Not speaking your language?

The Importance Of Current Sense Resistor In Switch Mode Power Supply

Current sense resistor is usually located in the switch mode power supply section. Newer version of monitor-the b+ (boost) circuit also have this current sense resistor. If you repair electronic equipment especially the switch mode power supplies, the current sensing resistor is connected to the source pin of power FET (field effect transistor) and the other end to HOT GROUND. The value of current sense resistor is in the range of 0.1 ohm to about 1 ohm. The values are depends on the design of each power supply.

In monitor power supply where pulse width modulation (pwm) ic UC3842 are used. Pin 3 of this power ic is called I-sense which means current sense and this pin is connected to source pin of POWER FET. The purpose of this current sense circuit is for overcurrent protection. This circuit usually samples the voltage drop across a resistor in series with the switching fet transistor. If the current rises abnormally due to some short circuit in the secondary side such as a shorted secondary diode or horizontal output transistor (HOT), the voltage will exceed a reference level and shutdown the pulse generator which is the PWM ic. This circuit provides protection to components in the event a problem occurs. In some cases where overload happen-the power section will blow and most of the time the components changed are fuse, power fet, pwm ic, zener diode and current sense resistor.

Do you know that a small change in this current sense resistor value have a great impact on the secondary output? A little change in value say from 0.22 ohm to 0.44 ohm can caused your ouput voltage to drop into half! I have seen a lot of repairer can't detect this type of problem (low output voltage) due to that they used analog or digital meter that don't have the low ohms range. You can't differentiate if the low ohms resistor has its value changed by using normal meters. I personally use the Dick Smith ESR Meter which have the capabilities to check resistor value down to 0.01 ohm! If you don't have this special meter you may just direct replace the current sense resistor to see if the generated secondary output will back to normal voltage.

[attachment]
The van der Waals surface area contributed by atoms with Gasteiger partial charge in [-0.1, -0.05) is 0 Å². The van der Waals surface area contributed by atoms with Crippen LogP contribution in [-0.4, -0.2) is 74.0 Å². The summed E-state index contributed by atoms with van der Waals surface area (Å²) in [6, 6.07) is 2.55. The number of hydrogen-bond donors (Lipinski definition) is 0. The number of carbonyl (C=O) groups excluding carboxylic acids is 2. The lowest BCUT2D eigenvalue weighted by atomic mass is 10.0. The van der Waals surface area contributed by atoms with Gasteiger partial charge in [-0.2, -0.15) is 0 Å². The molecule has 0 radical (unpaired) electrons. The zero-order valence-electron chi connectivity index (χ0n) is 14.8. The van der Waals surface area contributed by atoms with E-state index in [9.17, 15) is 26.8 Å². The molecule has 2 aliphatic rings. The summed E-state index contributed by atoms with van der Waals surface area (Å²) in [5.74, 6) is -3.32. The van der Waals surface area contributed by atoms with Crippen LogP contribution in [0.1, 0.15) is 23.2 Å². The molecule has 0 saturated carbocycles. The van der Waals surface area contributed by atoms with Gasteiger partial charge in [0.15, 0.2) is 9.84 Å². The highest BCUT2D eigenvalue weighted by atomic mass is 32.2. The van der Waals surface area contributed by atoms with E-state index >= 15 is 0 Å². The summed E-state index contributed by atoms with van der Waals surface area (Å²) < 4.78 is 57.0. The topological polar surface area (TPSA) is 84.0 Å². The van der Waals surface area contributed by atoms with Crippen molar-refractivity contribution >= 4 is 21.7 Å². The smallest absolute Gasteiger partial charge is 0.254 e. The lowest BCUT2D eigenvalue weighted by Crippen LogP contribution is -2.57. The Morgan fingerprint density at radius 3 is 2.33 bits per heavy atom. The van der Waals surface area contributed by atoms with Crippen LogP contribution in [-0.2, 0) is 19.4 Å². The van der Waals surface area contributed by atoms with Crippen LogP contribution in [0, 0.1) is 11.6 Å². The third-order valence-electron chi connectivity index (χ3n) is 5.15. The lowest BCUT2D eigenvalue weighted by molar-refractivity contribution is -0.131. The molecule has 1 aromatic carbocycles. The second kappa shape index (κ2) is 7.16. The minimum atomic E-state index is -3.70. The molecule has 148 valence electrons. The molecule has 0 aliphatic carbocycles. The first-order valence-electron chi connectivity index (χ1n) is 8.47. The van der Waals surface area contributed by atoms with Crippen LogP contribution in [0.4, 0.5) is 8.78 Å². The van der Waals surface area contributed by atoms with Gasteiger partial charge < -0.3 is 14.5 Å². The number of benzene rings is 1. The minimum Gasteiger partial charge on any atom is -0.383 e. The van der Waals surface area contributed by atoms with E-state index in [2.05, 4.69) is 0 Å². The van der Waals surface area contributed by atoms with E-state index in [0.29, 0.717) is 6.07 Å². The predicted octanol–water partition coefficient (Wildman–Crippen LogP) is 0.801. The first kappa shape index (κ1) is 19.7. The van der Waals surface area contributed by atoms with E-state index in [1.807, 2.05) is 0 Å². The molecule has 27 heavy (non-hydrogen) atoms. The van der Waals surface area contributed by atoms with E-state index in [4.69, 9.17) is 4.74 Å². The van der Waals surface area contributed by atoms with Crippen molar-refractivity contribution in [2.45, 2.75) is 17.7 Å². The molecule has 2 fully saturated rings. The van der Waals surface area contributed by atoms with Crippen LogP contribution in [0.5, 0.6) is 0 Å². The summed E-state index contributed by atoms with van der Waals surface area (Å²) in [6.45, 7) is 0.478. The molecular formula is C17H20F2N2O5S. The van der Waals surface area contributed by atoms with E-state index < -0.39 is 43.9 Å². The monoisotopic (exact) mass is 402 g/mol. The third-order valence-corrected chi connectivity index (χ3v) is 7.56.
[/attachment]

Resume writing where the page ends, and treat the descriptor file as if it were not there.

Another tip is that if the current sense resistor in the monitor B+ circuit have changed value it will caused the output in the boost circuit to become low and you will have a small width display and of course the high voltage will become low as well. Instead of 24Kv it becomes 15-18Kv.

Jestine Yong is a electronic repairer and a writer. For more information on electronic repair please visit his website at http://www.noahtec.com/electronic-repai r-articles.htm


Buying Cheap Refurbished Laptops

When comparing refurbished laptop models, ask about these specifications:Central Processing Unit: The CPU or processor is the heart of the computer. The more software you... Read More

How to Choose a New Hard Drive for Your Computer

If you are running out of space on your computer or find that programs load a little slow, or that big files take a long... Read More

How to Save Money With Cheap Computers

We all know that computers change more then any other type of technology. There constant changing can also leave are wallets completely empty. But do... Read More

Digital Cameras, Media, and Card Readers

With the dropping prices on digital cameras and digital media in the past few years there is really a need for a quick reliable transfer... Read More

Laptop Computer Extras for the Mobile Traveler

A laptop computer certainly provides you with an unprecedented level of freedom and mobility away from the office. However there are a few extras you... Read More

Bluetooth Can Be Cracked!

Nothing is completely safe today. Adobe has recently released a patch for a security hole in different graphical software, so why should Bluetooth be safe?...... Read More

Expansion Cards Part 1: (of a 3 part series)

PCIThe expansion slots available on motherboards allow for a variety of upgrades in a computer system, but matching the appropriate card to an available slot... Read More